When I started my career in high tech back in the early 1990s, Geoffrey Moore and Crossing the Chasm reigned supreme. Whether or not companies used the term Crossing the Chasm or even knew that what they were doing was Crossing the Chasm, practically every company that walked through a venture capital firm’s door based their strategy on its tenets:
- Focus on a vertical market
- Target visionaries
- Use an enterprise selling model
- Market the ROI generated by the visionaries to sell to the mainstream
There was a good reason why Crossing the Chasm was so popular – it worked!
The first cracks in this view of the world surfaced in 1994 when Netscape was founded. Rather than hire enterprise sales reps to sell seven figure solutions to visionaries, the company gave away its browser for free. When trading closed on August 9, 1995, the day Netscape IPO’d, its market cap was $2.2 billion. While Netscape itself would meet an ignoble end, divvied up between AOL and Sun, technology strategy would never be the same.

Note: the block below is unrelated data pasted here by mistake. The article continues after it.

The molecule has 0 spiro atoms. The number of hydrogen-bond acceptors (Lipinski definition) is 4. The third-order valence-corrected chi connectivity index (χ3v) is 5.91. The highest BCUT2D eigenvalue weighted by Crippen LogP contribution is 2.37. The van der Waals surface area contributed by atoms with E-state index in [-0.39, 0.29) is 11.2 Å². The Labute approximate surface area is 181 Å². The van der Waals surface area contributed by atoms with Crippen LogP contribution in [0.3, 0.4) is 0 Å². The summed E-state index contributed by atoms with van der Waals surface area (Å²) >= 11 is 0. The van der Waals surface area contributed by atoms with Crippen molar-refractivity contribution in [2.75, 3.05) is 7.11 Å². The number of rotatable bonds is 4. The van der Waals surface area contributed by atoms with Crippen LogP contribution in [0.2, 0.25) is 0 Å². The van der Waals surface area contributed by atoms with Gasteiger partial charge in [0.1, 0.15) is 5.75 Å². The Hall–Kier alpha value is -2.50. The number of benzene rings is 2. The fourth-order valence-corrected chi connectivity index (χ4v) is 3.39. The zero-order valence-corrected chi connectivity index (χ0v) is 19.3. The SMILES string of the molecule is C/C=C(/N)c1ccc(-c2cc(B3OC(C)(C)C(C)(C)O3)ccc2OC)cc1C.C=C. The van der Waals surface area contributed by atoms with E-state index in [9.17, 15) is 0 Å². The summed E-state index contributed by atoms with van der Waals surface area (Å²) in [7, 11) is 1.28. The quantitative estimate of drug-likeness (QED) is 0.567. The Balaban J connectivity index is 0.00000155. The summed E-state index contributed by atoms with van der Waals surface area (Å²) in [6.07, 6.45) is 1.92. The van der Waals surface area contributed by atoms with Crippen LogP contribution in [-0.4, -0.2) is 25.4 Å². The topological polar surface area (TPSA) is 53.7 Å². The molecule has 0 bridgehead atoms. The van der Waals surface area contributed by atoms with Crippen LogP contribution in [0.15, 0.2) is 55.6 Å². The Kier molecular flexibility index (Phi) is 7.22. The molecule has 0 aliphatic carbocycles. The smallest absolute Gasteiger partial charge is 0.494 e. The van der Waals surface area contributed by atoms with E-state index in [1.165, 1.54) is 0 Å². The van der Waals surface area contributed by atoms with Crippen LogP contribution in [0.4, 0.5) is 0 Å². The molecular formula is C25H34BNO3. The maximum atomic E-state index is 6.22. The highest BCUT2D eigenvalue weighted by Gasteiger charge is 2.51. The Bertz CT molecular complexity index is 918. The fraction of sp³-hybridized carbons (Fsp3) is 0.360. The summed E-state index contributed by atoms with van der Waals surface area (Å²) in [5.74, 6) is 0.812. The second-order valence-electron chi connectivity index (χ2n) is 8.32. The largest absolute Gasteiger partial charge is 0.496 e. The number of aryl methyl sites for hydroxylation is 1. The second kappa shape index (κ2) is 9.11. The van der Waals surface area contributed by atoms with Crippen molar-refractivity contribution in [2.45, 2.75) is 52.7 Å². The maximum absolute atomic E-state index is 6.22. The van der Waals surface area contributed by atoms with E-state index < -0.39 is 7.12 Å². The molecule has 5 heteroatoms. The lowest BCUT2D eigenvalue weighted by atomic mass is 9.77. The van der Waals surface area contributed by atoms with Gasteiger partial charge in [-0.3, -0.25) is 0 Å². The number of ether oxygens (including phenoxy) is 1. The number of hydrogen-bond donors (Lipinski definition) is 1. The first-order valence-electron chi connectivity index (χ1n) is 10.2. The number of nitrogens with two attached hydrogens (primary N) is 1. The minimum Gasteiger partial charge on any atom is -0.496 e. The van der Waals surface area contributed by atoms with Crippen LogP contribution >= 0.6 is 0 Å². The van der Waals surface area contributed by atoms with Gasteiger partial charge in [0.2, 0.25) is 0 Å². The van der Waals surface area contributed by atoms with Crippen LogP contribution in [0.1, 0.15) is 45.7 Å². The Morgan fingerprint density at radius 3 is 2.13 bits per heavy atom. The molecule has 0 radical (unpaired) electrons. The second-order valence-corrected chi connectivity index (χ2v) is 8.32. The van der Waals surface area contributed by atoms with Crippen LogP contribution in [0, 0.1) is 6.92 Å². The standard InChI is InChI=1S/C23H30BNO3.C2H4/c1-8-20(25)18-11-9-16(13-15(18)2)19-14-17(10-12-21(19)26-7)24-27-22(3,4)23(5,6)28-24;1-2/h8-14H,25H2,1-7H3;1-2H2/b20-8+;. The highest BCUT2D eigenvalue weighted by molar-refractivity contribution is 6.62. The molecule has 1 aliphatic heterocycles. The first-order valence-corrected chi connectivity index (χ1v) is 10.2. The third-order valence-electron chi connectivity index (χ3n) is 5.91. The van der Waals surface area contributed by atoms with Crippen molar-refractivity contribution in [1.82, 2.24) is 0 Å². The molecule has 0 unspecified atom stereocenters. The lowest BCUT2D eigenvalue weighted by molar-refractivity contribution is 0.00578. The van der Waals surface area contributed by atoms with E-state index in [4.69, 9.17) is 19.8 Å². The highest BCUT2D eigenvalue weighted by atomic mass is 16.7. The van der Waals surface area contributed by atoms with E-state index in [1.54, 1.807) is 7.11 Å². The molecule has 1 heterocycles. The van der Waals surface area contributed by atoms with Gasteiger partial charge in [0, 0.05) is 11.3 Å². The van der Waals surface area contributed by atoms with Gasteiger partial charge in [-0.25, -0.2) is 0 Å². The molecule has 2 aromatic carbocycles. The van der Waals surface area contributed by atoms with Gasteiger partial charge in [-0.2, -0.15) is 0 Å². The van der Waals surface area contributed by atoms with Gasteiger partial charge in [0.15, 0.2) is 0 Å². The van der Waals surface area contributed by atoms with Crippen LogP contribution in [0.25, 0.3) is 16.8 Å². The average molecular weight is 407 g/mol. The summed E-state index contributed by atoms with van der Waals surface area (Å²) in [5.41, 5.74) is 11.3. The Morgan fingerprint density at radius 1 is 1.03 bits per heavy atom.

Today, companies are pursuing an ever wider array of business strategies supported by countless packaging, pricing, sales, and marketing approaches. While every one of these strategies has its own set of champions who will claim that the whole world is going (pick one) open source, appliance, SaaS, etc., our view is that choice is here to stay.
This means that managers in emerging technology companies face an infinitely more complex set of strategic choices than their peers did a decade ago. Should they be an open source company (like RedHat) or a SaaS company (like Salesforce.com) or an appliance company (like Reactivity) or an open source appliance company (like Sourcefire) or a software and appliance company (Riverbed Solutions) or an open source SaaS and appliance company (like SugarCRM)?
Along with these choices come new sales, marketing, financing, and operational challenges. My goal for this blog is to help companies sort all of this out.